One of things about baseball cards that provide an emotional response to me is the fact they provide yard markers for years in my life. When I see the 1978 and 1979 Topps series, I am instantly transported to the first years of following the game when I was in second and third grade.
The Topps cards of the mid 1980’s, especially the 1987, 1988 and 1989 series, I remember when I was in high school, my family moved from New England to California, and my baseball passion was brought up to a new level.
I kept collecting cards throughout the 1990’s when I was a college graduate trying to make in New York City.
Al Leiter is a player I associate with the mid 1990’s, when he flourished with the Blue Jays, Marlins and Mets, picking up a few World Series rings along the way.
So seeing this card with him in the mid 1980’s, my high school years, seems like a bit of a disconnect. Leiter doesn’t belong while I was building up the courage to ask out Lexie in my junior year of college. He belongs when I was doing open mike comedy nights in New York, building up the courage to ask out the cute waitress at the comedy club.
To be fair, I DO remember Leiter when he was a Yankees prospect. The Yankees of the mid 1980’s had lots of star power but had a painfully thin starting staff. They never developed an ace to replace Ron Guidry. (Some would argue that Dave Righetti should have stayed in the rotation instead of becoming the heir to Rich Gossage.)
Leiter, a New Jersey native, looked like he had the goods to be that most rare of players: a homegrown front line starter for the Yankees.
Now of course the Yankees traded away eventual aces Doug Drabek and Jose Rijo plus All Star pitchers Bob Tewksbury and Scott McGregor in the 1980s, all of whom could have helped the Yankees win a Division or two.
He did not fare particularly well in 1987, his early auditionsfor the Yankees. But I believed his Topps title of being a future star. He began 1988 looking like a stud. He allowed 1 run over 7 innings in his first start. He struck out 11 over 8 innings for his second start. But an injury at the end of May derailed his season and the Yankees fell short again.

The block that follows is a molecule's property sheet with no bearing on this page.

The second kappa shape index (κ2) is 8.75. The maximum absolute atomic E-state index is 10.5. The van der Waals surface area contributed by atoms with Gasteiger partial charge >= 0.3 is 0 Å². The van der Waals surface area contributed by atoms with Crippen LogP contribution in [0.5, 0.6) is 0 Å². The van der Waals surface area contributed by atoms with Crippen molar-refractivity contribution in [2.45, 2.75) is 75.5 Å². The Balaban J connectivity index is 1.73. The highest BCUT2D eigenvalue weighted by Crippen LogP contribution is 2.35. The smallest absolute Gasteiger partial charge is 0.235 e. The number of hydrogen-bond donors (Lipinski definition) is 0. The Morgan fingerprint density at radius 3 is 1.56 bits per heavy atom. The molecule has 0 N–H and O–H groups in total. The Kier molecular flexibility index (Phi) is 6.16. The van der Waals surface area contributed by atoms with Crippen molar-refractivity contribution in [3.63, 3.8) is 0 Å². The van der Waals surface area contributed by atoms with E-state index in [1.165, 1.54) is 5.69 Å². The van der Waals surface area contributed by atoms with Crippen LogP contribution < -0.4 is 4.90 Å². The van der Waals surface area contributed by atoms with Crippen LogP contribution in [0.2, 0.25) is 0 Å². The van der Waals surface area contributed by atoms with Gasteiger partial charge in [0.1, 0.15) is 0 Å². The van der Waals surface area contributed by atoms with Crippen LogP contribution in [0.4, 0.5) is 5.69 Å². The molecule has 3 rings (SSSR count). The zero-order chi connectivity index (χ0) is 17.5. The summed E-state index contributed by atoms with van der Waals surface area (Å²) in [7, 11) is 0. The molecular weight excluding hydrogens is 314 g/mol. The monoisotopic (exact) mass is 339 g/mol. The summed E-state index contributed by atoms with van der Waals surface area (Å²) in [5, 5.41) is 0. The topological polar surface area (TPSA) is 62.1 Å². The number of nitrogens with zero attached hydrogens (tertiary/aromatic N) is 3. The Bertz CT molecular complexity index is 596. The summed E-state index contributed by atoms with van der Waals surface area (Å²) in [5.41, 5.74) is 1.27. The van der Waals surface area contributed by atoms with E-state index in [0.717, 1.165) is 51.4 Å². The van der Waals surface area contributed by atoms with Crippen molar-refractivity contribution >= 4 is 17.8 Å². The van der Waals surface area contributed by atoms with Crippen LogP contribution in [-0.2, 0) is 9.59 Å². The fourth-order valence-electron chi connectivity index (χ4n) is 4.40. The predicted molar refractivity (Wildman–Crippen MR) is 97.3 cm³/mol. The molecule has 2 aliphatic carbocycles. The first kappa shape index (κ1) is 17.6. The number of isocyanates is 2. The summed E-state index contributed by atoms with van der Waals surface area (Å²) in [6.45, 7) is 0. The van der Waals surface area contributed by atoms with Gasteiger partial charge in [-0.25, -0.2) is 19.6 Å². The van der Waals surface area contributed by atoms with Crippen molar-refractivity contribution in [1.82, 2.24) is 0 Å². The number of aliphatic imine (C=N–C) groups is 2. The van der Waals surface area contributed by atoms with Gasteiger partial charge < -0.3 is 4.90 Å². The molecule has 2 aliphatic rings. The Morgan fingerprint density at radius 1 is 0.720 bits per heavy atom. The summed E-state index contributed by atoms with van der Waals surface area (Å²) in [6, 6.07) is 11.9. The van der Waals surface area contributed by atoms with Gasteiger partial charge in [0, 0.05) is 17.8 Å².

In 1989, he made a handful of starts before being dealt to Toronto for Jesse Barfield. It was a typical 1980’s trade for the Yankees. A young player was sent off for a recognizable player. The Yankees needed a replacement for the injured Dave Winfield and who the hell was Al Leiter.
I told someone I was in highschool with that the Yankees were making a mistake dealing away a young pitcher like Leiter. As Barfield continued to hit homers and Leiter missed entire seasons with injuries, my highschool friend made fun of my scouting report.
Throughout my college years (1990-1994), Leiter kept being a non factor, surfacing for a game or two in Toronto while nursing injuries.
In 1993, he played in the majors long enough to be a useful middle reliever and spot starter for the Blue Jays and even got a double in the World Series, earning a ring.
By 1995, he was one of the Blue Jays more reliable starters. He signed a huge contract with the Marlins before the 1996 season. The Marlins did not exist when this card was issued. Now he was making the Yankees feel badly about the Barfield trade.
In Florida became an All Star and threw a no hitter in 1996. By 1997, he was a starter on the team that stunned baseball by beating San Francisco, Atlanta and Cleveland to win the World Series. A rash of injuries, including one to Alex Fernandez, put Leiter on the mound for Game 7 of the World Series.While he did not get the decision, he helped set up the victory.
The Marlins broke the team up after the 1997 World Series and Leiter finally got to star in New York, but he did so with the Mets.
In his 7 years in Queens, Leiter made multiple All Star Games and found himself on the mound in some of the biggest games for the Mets.
He threw a complete game shutout against the Reds in the one game playoff for the 1999 Wild Card.
Leiter pitched into the 8th, allowing only 3 hits, in the 1999 Division Series clincher won by Todd Pratt’s walk off homer.
He allowed only 1 unearned run in the aggravating 1-0 Game 3 NLCS loss to the Braves. In the heart breaking (for Mets fans) extra inning 1999 Game 6 NLCS loss, he failed to record an out in the first inning.
He pitched 7 innings or more in each start in the 2000 post season. He threw 8 2/3 innings in Game 5 of the 2000 World Series but was the hard luck loser as the Yankees rallied to win.
The New Jersey native later became one of the prominent faces in September 11th giving after the attacks in 2001.
He wrapped his career up with the Yankees in 2005. Finally he was in the playoffs with the Yankees. When he came up, the Yankees were managed by Billy Martin and his teammates included Ron Guidry and Willie Randolph. When he finished with the Yankees, he was teammates with Alex Rodriguez, Derek Jeter, Robinson Cano and Mariano Rivera.
He stretched many eras… it just didn’t seem that way because he didn’t blossom for almost a decade.
This card remains a strange time warp for me.